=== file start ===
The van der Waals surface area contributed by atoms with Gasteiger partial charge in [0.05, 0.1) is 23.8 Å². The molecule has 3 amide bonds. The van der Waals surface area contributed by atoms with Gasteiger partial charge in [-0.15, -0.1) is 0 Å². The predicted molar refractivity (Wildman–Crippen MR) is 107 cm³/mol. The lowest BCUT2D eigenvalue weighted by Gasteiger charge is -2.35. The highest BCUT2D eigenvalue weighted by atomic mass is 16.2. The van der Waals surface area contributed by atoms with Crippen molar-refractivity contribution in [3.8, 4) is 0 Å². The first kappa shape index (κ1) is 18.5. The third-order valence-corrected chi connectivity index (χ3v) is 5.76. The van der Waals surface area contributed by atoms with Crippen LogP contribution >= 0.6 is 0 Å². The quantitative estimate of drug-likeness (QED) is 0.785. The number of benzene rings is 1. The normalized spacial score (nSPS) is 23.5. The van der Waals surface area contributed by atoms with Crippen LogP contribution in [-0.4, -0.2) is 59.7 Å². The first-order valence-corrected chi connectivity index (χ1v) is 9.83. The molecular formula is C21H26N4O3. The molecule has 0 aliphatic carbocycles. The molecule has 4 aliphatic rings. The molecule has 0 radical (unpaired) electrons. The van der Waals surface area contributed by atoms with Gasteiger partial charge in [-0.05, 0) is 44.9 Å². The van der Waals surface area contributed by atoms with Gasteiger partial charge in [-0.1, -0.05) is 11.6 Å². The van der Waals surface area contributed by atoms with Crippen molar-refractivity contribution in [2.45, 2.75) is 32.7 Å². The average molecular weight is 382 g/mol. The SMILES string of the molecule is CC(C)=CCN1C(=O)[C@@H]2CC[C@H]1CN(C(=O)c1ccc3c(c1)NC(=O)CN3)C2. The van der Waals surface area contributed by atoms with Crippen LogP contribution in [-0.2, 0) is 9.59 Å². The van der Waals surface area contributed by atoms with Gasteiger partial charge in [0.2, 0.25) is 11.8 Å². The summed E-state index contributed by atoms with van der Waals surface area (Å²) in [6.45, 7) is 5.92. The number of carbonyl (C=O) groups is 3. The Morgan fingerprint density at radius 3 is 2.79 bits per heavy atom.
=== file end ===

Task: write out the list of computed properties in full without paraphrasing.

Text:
The van der Waals surface area contributed by atoms with Gasteiger partial charge in [0.05, 0.1) is 23.8 Å². The molecule has 3 amide bonds. The van der Waals surface area contributed by atoms with Gasteiger partial charge in [-0.15, -0.1) is 0 Å². The predicted molar refractivity (Wildman–Crippen MR) is 107 cm³/mol. The lowest BCUT2D eigenvalue weighted by Gasteiger charge is -2.35. The highest BCUT2D eigenvalue weighted by atomic mass is 16.2. The van der Waals surface area contributed by atoms with Crippen molar-refractivity contribution in [3.8, 4) is 0 Å². The first kappa shape index (κ1) is 18.5. The third-order valence-corrected chi connectivity index (χ3v) is 5.76. The van der Waals surface area contributed by atoms with Crippen LogP contribution >= 0.6 is 0 Å². The quantitative estimate of drug-likeness (QED) is 0.785. The number of benzene rings is 1. The normalized spacial score (nSPS) is 23.5. The van der Waals surface area contributed by atoms with Crippen LogP contribution in [-0.4, -0.2) is 59.7 Å². The first-order valence-corrected chi connectivity index (χ1v) is 9.83. The molecular formula is C21H26N4O3. The molecule has 0 aliphatic carbocycles. The molecule has 4 aliphatic rings. The molecule has 0 radical (unpaired) electrons. The van der Waals surface area contributed by atoms with Gasteiger partial charge in [-0.05, 0) is 44.9 Å². The van der Waals surface area contributed by atoms with Gasteiger partial charge in [-0.1, -0.05) is 11.6 Å². The van der Waals surface area contributed by atoms with Crippen molar-refractivity contribution in [2.45, 2.75) is 32.7 Å². The average molecular weight is 382 g/mol. The SMILES string of the molecule is CC(C)=CCN1C(=O)[C@@H]2CC[C@H]1CN(C(=O)c1ccc3c(c1)NC(=O)CN3)C2. The van der Waals surface area contributed by atoms with Crippen LogP contribution in [-0.2, 0) is 9.59 Å². The van der Waals surface area contributed by atoms with Gasteiger partial charge in [0.2, 0.25) is 11.8 Å². The summed E-state index contributed by atoms with van der Waals surface area (Å²) in [6.45, 7) is 5.92. The number of carbonyl (C=O) groups is 3. The Morgan fingerprint density at radius 3 is 2.79 bits per heavy atom.